Criterion-Referenced Test Frameworks
D.8.1 b: Measure chemical and physical properties of a substance.
D.8.1 c: Classify substances using chemical and physical properties.
D.8.1 d: Differentiate between chemical and physical properties based on observation of physical and chemical changes.
D.8.2 b: Describe that matter is in constant motion.
D.8.2 c: Explain that changes of state are related to energy changes.
D.8.4 a: Conduct investigations and apply science themes to explain physical and chemical changes.
D.8.6 a: Demonstrate a conceptual understanding of motion by conducting investigations of speed, velocity, acceleration, friction, and momentum.
D.8.6 b: Investigate speed and velocity through their graphical representations and mathematical relationships.
D.8.6 c: Apply these concepts to real-life situations.
D.8.7 a: Describe kinetic and potential energy.
D.8.7 b: Explain what happens to an object as the object's energy changes from potential and kinetic energy and vice versa.
D.8.7 c: Understand that energy can neither be created nor destroyed; it is transformed among heat, light, sound, mechanical, chemical, nuclear, and electrical energy.
D.8.8 a: Describe and explain the properties of light (reflection, absorption, refraction), sound (wave behavior and motion through various media), heat transfer (conduction, convection, radiation), electricity (transfer through circuits) magnetism (magnetic fields) and gravity.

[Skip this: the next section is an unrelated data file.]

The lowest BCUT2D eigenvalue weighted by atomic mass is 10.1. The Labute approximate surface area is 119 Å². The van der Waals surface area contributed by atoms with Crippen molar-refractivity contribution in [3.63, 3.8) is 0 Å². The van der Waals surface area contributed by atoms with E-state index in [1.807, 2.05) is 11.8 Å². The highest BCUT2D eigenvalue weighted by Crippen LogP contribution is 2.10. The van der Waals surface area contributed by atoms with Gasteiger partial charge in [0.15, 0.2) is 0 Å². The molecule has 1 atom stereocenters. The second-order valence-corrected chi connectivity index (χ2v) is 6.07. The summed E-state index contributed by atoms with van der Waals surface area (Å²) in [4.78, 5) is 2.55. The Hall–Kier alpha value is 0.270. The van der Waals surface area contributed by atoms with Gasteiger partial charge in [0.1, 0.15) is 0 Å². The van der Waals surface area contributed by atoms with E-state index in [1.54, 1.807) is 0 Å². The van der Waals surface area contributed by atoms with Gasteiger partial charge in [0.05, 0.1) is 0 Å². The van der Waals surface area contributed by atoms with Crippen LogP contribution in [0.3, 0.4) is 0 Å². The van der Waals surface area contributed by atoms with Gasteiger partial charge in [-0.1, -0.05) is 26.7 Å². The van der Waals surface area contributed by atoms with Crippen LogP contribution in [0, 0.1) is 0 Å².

D.8.9 b: Investigate energy transformations.
E.8.1 a: Use the themes of systems, change, and organization to describe and explain how land forms are a result of a combination of constructive and destructive forces and how these factors contribute to the forming and changing of earth and its atmosphere. (Constructive forces include crustal deformation, volcanic eruption, and deposition of sediment, while destructive forces include weathering and erosion.)
E.8.2 b: Describe how movement of plates within the earth result in major geological events.
E.8.7 c: Research gravity's role in holding together the solar system.
E.8.7 e: Use models competently to represent solar system, galaxies, and universe.
E.8.8 a: Research, using models, how objects in the solar system have regular and predictable orbits and motion.
E.8.8 b: Recognize that the tilt of the earth on its axis as it revolves around the sun causes seasons.
E.8.8 c: Explain that rotation of the earth on its axis causes day and night.
F.8.1 b: Explore cell components, including different components of plant and animal cells.
F.8.1 c: Apply cell specialization to the organization of tissues, organs, systems, and organisms in both plants and animals (photosynthesis and respiration on a conceptual level).
F.8.2 b: Investigate natural selection.
F.8.3 b: Present conceptual understandings of differences between single-celled and multiple-celled organisms.
F.8.3 c: Compare and contrast structure and function of specialized cells.
F.8.4 a: Investigate basic genetics including Mendel's theories, Punnett squares, and predictions of possible offspring.
F.8.4 b: Understand that genes determine traits.
F.8.6 a: Investigate external/internal stimuli on organisms using themes of equilibrium and constancy.
F.8.8 a: Investigate interactions within various ecosystems and their components (including non-living).
F.8.8 b: Analyze population fluctuations and energy flow in ecosystems.
F.8.9 a: Investigate environmental problems.
Correlation last revised: 1/20/2017